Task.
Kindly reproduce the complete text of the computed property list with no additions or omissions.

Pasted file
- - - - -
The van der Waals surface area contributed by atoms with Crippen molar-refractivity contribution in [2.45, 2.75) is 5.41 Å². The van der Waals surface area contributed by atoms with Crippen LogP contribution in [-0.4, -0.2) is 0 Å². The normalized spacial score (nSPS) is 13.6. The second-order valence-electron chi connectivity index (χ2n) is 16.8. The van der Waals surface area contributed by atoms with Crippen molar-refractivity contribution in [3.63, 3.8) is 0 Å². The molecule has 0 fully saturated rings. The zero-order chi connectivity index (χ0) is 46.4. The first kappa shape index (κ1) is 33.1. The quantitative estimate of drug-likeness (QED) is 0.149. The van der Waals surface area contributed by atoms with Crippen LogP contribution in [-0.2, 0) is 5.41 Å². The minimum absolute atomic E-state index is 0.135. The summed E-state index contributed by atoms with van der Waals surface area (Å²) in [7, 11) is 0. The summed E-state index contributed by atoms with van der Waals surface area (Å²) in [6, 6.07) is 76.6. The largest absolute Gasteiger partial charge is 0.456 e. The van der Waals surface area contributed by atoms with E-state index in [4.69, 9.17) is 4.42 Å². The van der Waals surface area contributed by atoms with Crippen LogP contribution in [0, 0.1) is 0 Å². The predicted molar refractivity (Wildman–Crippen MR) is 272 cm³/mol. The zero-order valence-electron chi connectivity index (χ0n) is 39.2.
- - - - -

The van der Waals surface area contributed by atoms with Crippen molar-refractivity contribution in [2.45, 2.75) is 5.41 Å². The van der Waals surface area contributed by atoms with Crippen LogP contribution in [-0.4, -0.2) is 0 Å². The normalized spacial score (nSPS) is 13.6. The second-order valence-electron chi connectivity index (χ2n) is 16.8. The van der Waals surface area contributed by atoms with Crippen molar-refractivity contribution in [3.63, 3.8) is 0 Å². The molecule has 0 fully saturated rings. The zero-order chi connectivity index (χ0) is 46.4. The first kappa shape index (κ1) is 33.1. The quantitative estimate of drug-likeness (QED) is 0.149. The van der Waals surface area contributed by atoms with Crippen LogP contribution in [-0.2, 0) is 5.41 Å². The minimum absolute atomic E-state index is 0.135. The summed E-state index contributed by atoms with van der Waals surface area (Å²) in [7, 11) is 0. The summed E-state index contributed by atoms with van der Waals surface area (Å²) in [6, 6.07) is 76.6. The largest absolute Gasteiger partial charge is 0.456 e. The van der Waals surface area contributed by atoms with E-state index in [4.69, 9.17) is 4.42 Å². The van der Waals surface area contributed by atoms with Crippen LogP contribution in [0, 0.1) is 0 Å². The predicted molar refractivity (Wildman–Crippen MR) is 272 cm³/mol. The zero-order valence-electron chi connectivity index (χ0n) is 39.2.